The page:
The Transition movement is made up of vibrant, grassroots community initiatives that seek to build their community resilience in the face of such challenges as peak oil, climate change and the economic crisis.
Almost a decade ago, a few committed people got together to form Transition Town Milton Keynes (TTMK). Since then the group has grown to be a fundamental and important part of the green environmental community of Milton Keynes.
The TTMK voluntary group comprises of local people who aim to connect and support individuals and community groups to build strong and resilient communities in Milton Keynes.
As a central hub and a facilitator of various environmental and socially responsible projects around the city, our work ranges from hosting film nights on climate change and environmental issues, and helping to set up (permaculture) community gardens, to organising litter picks, coordinating tree planting days, hosting events (like the Green Fayre), and working together with other groups in assisting MK Council to declare a climate emergency and follow up on it.
Transition Town Milton Keynes is always looking for new people to join us! You can get involved in a number of ways:
- Join our planning sessions – Transition Town Milton Keynes is led by a steering group who meet monthly to plan activities and talk about all things Transition. We meet on the first Wednesday of every month between 6 – 7pm. During Covid-19 times, we are doing this on Zoom, but we hope to move back to the Place to Eat cafe on the second floor of John Lewis, Central Milton Keynes soon.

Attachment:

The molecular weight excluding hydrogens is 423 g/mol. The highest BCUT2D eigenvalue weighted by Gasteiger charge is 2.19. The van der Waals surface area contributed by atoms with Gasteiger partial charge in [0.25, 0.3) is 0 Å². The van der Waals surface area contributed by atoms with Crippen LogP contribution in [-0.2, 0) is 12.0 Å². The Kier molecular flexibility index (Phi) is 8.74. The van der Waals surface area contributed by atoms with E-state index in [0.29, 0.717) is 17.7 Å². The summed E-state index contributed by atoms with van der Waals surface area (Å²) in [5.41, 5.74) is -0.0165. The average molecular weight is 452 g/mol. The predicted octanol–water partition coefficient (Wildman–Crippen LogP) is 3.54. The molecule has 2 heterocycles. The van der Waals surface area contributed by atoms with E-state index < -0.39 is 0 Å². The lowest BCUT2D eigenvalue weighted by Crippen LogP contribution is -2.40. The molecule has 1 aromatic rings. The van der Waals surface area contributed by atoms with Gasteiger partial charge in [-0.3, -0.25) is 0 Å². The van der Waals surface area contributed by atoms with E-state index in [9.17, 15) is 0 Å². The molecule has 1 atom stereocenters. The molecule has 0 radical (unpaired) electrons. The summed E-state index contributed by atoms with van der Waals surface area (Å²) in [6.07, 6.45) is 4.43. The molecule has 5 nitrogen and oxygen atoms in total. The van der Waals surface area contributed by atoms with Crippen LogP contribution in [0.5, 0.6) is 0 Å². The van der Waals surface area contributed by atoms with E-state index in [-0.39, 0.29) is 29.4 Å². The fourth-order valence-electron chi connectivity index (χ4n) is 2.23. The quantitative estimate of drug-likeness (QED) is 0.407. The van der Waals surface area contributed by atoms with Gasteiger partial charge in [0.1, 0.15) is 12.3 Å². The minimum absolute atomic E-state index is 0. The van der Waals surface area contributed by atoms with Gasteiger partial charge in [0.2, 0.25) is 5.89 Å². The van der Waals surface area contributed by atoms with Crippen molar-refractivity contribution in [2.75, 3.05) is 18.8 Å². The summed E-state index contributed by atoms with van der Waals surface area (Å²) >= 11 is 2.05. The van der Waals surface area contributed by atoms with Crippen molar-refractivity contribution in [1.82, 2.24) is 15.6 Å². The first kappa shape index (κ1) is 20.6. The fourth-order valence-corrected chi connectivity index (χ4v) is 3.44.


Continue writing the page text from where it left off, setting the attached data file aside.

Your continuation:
- Support our projects – Some of our dedicated volunteers run practical projects which aim to support our community. Check out our projects to find out how you can get involved.
Contact us at email: email@example.com or speak to our chairman, Michael Sheppard, on 07981 192770.
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More about the origins of the Transition movement
Back in 2004 a permaculture study group organised by expert Rob Hopkins and based in Kinsale (a small coastal town in Ireland) looked at the current state of the environment including natural resource depletion and ecosystem destruction. They concluded that drastic changes to our everyday lifestyle were inevitable – major changes were going to be forced upon us all by external circumstances due primarily to the impacts of environmental destruction and human induced climate change.
The Transition movement was borne out of an attempt to face up to this situation. It’s one answer to the question. How should we respond to the three major interconnected challenges of resource depletion, climate disruption and economic instability?
At first sight there is an obvious simple answer – start making all the many changes that need to happen here and now before it’s too late.
The study group sought to understand why this wasn’t happening and the conclusion was reached that they use the permaculture approach in order to try and understand what would be needed to make their town less energy hungry and ultimately self-sufficient in energy.
At the heart of Transition is the idea of community-led change. Key to this, is to think of the process not just of destination – we know we need to decarbonise the economy but that’s just the destination. Suppose we introduce a process of local actions that are small steps on the road to decarbonisation, increased self-reliance and increased resilience.
Suppose these steps towards this involved people getting together, getting to know each other and enjoying the power of just doing things that make a difference to the problem. Thus, bringing about a strong sense of community spirit and weaving webs of connection and support.
Shortly after this (2006) Rob Hopkins moved to Totnes, Devon and the idea took root there and started spreading to towns and cities in the UK and then all over the world. There are now about 4000 active Transition Town groups all over the world and about 800 of these are in the UK.
To find out more visit the Transition Network website.